9 April 2015
I woke up after a restful night sleep and I was pleased that the mosquito repellent cream that I brought didn’t have to do its job. One thing that made me worry before leaving for this trip was malaria. It’s still famous in eastern part of Indonesia and several of sources mentioned that travelers should be prepared for this. So, I had imagined that the mosquitoes in Rote would have a ball with me as their main course. Thank’s God that it didn’t happen ^_^.
After breakfast, I walked to SDN Keoen with Margaret & Tike – my foster sisters. It was a sunny morning and the great light made my job easier in taking pictures of the school & its members.
The school building was in good condition. A lot of people imagined that a public elementary school in remote area such as Rote would be in a bad shape. Well as you can see, the school building at Keoen was in good shape. It’s not perfect, it needs little touch up here and there but in general, this building was way much better that what most people imagined. Actually, it’s even better than the first school I was visited for Kelas Inspirasi in Jakarta.
When I arrived that morning, the students were helping their teachers by picking up the dead leaves and other garbage from the school yard and disposed them at the back of the school. Some senior students were cleaning up their classroom. It’s interesting to see because in my old school, we did the cleaning up at the end of the day and the morning cleaning was done by school janitors. Here, in Keoen, all the students were working together to keep their school clean.
After that, there’s a morning assembly. All the students and teachers were gathered at the school yard. They began the morning assembly with singing church songs and praying Our Father. FYI, the majority of Rote citizen were Christians.
There were supposed to be 5 volunteer teachers for Rote Mengajar at SDN Keoen but that morning, only 3 were present: Danny Wetangterah (wore red/orange t-shirt in the picture above), Sinto Malelak (the policemen) and Uki Bulkis (the lady who wore blue shirt and purple head cover).
After the assembly, the children went to their classroom and we had a quick meeting with the school principal and teachers. We discussed on the teaching rooster and the duration for each class. Each volunteer teacher would spend about 40 minutes in each class starting with Uki at class 1, Sinto at class 2 and Danny at class 3. Children in class 4 – 5 – 6 would have to wait and study on their own for the first 40 minutes.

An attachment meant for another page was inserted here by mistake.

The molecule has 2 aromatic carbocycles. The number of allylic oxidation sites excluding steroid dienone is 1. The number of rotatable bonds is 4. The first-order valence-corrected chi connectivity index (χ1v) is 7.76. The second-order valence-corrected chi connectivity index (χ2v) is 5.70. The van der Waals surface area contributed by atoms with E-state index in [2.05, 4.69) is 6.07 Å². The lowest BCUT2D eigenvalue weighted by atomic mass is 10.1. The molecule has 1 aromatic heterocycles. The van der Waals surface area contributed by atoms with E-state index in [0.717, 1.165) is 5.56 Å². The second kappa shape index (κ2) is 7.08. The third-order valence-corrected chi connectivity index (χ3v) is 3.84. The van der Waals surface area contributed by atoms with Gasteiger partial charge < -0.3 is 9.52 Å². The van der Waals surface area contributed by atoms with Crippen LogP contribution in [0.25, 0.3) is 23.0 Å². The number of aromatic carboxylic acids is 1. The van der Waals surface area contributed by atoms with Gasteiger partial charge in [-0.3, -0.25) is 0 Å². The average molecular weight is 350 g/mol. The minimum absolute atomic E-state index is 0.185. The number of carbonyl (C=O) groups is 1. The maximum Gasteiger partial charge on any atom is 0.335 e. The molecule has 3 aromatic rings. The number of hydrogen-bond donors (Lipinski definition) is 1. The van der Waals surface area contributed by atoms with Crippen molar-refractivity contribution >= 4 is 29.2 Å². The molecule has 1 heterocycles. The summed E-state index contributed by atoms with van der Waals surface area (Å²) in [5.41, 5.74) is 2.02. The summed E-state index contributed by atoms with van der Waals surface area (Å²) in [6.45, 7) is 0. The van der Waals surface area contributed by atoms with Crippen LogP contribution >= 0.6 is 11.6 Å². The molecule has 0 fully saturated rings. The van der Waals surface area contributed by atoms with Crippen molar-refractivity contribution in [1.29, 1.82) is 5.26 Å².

When the class began, I also began my job as paparazzi. I followed Uki to Class 1. Uki was a lecturer at Unitersitas Terbuka in Kupang. She usually deals with adults but she’s capable in handling the 6 – 7 years old students too. She brought a pink carton filled with pictures of various professions. She showed it to the students to let them know there are a lot of types of professions they can choose, other than the ones they already knew then (police, teacher, soldier, doctor).
From past experience, teaching Class 1 could be a traumatic experience…..kekekeke……I won’t be surprise to find crying children or children lying on the floor during the lesson. But I didn’t found them in this school. They sat quietly and listened your every word with eyes full of wonder.
Teaching tip form Uki: when dealing with children, you have to be firm and discipline. Another tip form her: taught the children interesting song to sing and danced while singing.
After that, I moved to Class 2. I wanted to know how Sinto, the policeman, handled the children and I couldn’t contain my smiles. He was educating the children about the different types of police work. He asked the children this question: how do you call the police who work on the street? And the children answered: Street policemen! Kekekeke.
While teaching, Sinto noticed that some children sat under the morning sun and then he helped them move their chairs to sit on the other side of the class, so they wouldn’t feel too hot. I love seeing the happy expression on the kids’ face when Sinto moved their chairs.
After that, he continued by showing the children his driving license and he told them to remind their parents to drive their motorcycle safely by turning on the headlight. At the end of the class, I took their pictures. Look at the funny poses of the children: